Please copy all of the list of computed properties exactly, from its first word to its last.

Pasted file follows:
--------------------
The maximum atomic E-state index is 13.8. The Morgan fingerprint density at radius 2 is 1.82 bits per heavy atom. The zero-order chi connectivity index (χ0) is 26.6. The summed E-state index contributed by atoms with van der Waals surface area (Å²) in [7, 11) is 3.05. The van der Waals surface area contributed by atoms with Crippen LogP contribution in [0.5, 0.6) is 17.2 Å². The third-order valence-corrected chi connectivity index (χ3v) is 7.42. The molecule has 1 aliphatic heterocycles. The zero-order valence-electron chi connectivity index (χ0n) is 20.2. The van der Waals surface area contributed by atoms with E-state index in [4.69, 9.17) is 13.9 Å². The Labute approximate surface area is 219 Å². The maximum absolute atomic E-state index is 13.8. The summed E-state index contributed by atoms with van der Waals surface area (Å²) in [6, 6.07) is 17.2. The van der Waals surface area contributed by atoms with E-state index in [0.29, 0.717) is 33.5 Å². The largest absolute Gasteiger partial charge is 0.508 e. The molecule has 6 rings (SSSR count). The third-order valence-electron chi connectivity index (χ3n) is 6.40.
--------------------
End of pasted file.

The maximum atomic E-state index is 13.8. The Morgan fingerprint density at radius 2 is 1.82 bits per heavy atom. The zero-order chi connectivity index (χ0) is 26.6. The summed E-state index contributed by atoms with van der Waals surface area (Å²) in [7, 11) is 3.05. The van der Waals surface area contributed by atoms with Crippen LogP contribution in [0.5, 0.6) is 17.2 Å². The third-order valence-corrected chi connectivity index (χ3v) is 7.42. The molecule has 1 aliphatic heterocycles. The zero-order valence-electron chi connectivity index (χ0n) is 20.2. The van der Waals surface area contributed by atoms with E-state index in [4.69, 9.17) is 13.9 Å². The Labute approximate surface area is 219 Å². The maximum absolute atomic E-state index is 13.8. The summed E-state index contributed by atoms with van der Waals surface area (Å²) in [6, 6.07) is 17.2. The van der Waals surface area contributed by atoms with E-state index in [0.29, 0.717) is 33.5 Å². The largest absolute Gasteiger partial charge is 0.508 e. The molecule has 6 rings (SSSR count). The third-order valence-electron chi connectivity index (χ3n) is 6.40.